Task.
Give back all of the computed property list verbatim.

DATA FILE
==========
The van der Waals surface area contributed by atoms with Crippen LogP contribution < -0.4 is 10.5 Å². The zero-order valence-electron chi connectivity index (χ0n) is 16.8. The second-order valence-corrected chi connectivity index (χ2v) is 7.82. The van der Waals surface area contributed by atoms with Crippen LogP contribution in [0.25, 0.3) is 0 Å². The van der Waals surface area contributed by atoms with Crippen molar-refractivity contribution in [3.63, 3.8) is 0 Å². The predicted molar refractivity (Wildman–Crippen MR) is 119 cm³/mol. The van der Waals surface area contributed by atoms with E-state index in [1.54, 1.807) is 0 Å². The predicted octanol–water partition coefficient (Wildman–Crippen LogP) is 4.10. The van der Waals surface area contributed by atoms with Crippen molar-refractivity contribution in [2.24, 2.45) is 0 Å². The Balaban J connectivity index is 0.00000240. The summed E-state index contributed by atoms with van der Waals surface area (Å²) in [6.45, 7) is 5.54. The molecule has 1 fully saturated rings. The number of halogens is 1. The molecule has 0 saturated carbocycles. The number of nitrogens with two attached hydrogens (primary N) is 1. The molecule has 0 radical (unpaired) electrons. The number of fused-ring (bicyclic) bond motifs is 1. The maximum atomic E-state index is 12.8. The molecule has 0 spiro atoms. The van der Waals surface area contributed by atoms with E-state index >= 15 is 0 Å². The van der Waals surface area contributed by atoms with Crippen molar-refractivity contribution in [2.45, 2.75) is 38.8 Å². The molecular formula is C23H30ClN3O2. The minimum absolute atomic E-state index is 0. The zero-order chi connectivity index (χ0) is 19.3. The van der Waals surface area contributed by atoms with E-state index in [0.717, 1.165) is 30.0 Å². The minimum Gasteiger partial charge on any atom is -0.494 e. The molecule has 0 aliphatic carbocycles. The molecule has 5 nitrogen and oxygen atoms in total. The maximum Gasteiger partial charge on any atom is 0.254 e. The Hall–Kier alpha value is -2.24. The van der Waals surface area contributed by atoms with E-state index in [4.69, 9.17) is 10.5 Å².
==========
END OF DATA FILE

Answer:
The van der Waals surface area contributed by atoms with Crippen LogP contribution < -0.4 is 10.5 Å². The zero-order valence-electron chi connectivity index (χ0n) is 16.8. The second-order valence-corrected chi connectivity index (χ2v) is 7.82. The van der Waals surface area contributed by atoms with Crippen LogP contribution in [0.25, 0.3) is 0 Å². The van der Waals surface area contributed by atoms with Crippen molar-refractivity contribution in [3.63, 3.8) is 0 Å². The predicted molar refractivity (Wildman–Crippen MR) is 119 cm³/mol. The van der Waals surface area contributed by atoms with E-state index in [1.54, 1.807) is 0 Å². The predicted octanol–water partition coefficient (Wildman–Crippen LogP) is 4.10. The van der Waals surface area contributed by atoms with Crippen molar-refractivity contribution in [2.24, 2.45) is 0 Å². The Balaban J connectivity index is 0.00000240. The summed E-state index contributed by atoms with van der Waals surface area (Å²) in [6.45, 7) is 5.54. The molecule has 1 fully saturated rings. The number of halogens is 1. The molecule has 0 saturated carbocycles. The number of nitrogens with two attached hydrogens (primary N) is 1. The molecule has 0 radical (unpaired) electrons. The number of fused-ring (bicyclic) bond motifs is 1. The maximum atomic E-state index is 12.8. The molecule has 0 spiro atoms. The van der Waals surface area contributed by atoms with E-state index >= 15 is 0 Å². The van der Waals surface area contributed by atoms with Crippen molar-refractivity contribution in [2.45, 2.75) is 38.8 Å². The molecular formula is C23H30ClN3O2. The minimum absolute atomic E-state index is 0. The zero-order chi connectivity index (χ0) is 19.3. The van der Waals surface area contributed by atoms with E-state index in [0.717, 1.165) is 30.0 Å². The minimum Gasteiger partial charge on any atom is -0.494 e. The molecule has 0 aliphatic carbocycles. The molecule has 5 nitrogen and oxygen atoms in total. The maximum Gasteiger partial charge on any atom is 0.254 e. The Hall–Kier alpha value is -2.24. The van der Waals surface area contributed by atoms with E-state index in [4.69, 9.17) is 10.5 Å².